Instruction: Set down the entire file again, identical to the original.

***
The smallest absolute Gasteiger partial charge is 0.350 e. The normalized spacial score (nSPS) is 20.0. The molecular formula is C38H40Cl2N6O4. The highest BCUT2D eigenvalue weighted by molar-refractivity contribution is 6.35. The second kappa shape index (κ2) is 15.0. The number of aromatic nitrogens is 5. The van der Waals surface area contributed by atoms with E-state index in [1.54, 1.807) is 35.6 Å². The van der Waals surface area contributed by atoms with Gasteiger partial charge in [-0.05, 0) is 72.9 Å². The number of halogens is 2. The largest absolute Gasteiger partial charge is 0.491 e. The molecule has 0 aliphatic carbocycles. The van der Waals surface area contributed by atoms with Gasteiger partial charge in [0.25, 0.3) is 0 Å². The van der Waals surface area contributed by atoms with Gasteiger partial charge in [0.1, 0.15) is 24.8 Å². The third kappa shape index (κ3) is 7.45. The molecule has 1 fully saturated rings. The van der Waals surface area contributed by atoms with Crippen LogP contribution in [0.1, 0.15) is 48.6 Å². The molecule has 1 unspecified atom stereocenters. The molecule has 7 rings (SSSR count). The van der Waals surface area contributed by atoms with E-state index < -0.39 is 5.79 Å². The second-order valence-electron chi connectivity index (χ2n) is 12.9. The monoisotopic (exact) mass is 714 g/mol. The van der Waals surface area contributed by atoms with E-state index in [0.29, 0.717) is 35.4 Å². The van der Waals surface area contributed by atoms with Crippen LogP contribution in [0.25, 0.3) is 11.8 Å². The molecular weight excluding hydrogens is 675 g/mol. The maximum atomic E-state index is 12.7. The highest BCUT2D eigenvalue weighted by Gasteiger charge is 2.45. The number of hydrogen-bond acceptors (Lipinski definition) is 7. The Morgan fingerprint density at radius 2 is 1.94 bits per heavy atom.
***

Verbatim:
The smallest absolute Gasteiger partial charge is 0.350 e. The normalized spacial score (nSPS) is 20.0. The molecular formula is C38H40Cl2N6O4. The highest BCUT2D eigenvalue weighted by molar-refractivity contribution is 6.35. The second kappa shape index (κ2) is 15.0. The number of aromatic nitrogens is 5. The van der Waals surface area contributed by atoms with E-state index in [1.54, 1.807) is 35.6 Å². The van der Waals surface area contributed by atoms with Gasteiger partial charge in [-0.05, 0) is 72.9 Å². The number of halogens is 2. The largest absolute Gasteiger partial charge is 0.491 e. The molecule has 0 aliphatic carbocycles. The van der Waals surface area contributed by atoms with Gasteiger partial charge in [0.25, 0.3) is 0 Å². The van der Waals surface area contributed by atoms with Gasteiger partial charge in [0.1, 0.15) is 24.8 Å². The third kappa shape index (κ3) is 7.45. The molecule has 1 fully saturated rings. The van der Waals surface area contributed by atoms with Crippen LogP contribution in [0.1, 0.15) is 48.6 Å². The molecule has 1 unspecified atom stereocenters. The molecule has 7 rings (SSSR count). The van der Waals surface area contributed by atoms with E-state index < -0.39 is 5.79 Å². The second-order valence-electron chi connectivity index (χ2n) is 12.9. The monoisotopic (exact) mass is 714 g/mol. The van der Waals surface area contributed by atoms with E-state index in [0.29, 0.717) is 35.4 Å². The van der Waals surface area contributed by atoms with Crippen LogP contribution in [0.25, 0.3) is 11.8 Å². The molecular weight excluding hydrogens is 675 g/mol. The maximum atomic E-state index is 12.7. The highest BCUT2D eigenvalue weighted by Gasteiger charge is 2.45. The number of hydrogen-bond acceptors (Lipinski definition) is 7. The Morgan fingerprint density at radius 2 is 1.94 bits per heavy atom.